In a way, it’s fitting that Howard Zinn and J.D. Salinger died so close to each other.
Both were iconic figures who spent their adult lives in New England.
Both wrote highly controversial books that many considered classics in their field, even if those works were not my favorites by these authors.
Both had a distinct attitude toward human contact: the gregarious Zinn could not get enough of it, while the famously reclusive Salinger had as little of it as possible during the last four decades of his life.
And both died within a day of each other after living at least 87 years.
I never fully got my heart into The Catcher in the Rye.
I know more than 65 million copies have been sold.
I remember that Hisao Kushi, one of my closest childhood friends, loved the work so much that he made it the basis for many of his college application essays.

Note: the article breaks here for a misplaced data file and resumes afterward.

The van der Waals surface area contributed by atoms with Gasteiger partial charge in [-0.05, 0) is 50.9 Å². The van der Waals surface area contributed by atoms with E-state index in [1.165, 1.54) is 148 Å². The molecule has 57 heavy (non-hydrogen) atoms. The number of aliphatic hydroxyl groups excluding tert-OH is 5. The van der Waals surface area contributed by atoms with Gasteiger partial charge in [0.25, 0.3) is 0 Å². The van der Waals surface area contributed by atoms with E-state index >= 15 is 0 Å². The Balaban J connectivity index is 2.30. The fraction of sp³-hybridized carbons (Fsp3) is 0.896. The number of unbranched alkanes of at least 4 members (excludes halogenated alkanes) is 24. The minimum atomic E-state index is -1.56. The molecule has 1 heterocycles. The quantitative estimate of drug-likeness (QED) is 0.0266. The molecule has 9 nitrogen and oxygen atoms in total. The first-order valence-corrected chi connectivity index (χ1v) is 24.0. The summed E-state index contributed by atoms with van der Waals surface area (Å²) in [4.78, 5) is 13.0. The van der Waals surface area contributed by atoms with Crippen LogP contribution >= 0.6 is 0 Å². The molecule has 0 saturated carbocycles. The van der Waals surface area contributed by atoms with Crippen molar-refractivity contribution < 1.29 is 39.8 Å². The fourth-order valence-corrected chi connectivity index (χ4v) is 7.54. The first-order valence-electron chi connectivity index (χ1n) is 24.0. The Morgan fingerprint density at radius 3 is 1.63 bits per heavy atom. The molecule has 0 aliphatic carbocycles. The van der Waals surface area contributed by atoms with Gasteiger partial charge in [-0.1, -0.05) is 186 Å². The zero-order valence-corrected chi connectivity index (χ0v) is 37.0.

And I know that Dunreith has said that many of her former students at Wilbraham Monson Academy identified strongly with, and grooved to, Holden Caufield’s alienated, angst-ridden and profanity-laden journey.
The book just didn’t move me the same way.
That said, it is important to acknowledge the passing of a man who created a work that was the most censored book in America’s libraries and schools for more than 20 years, starting in 1961, and from which millions of adolescents have drawn succor since its publication nearly six decades ago.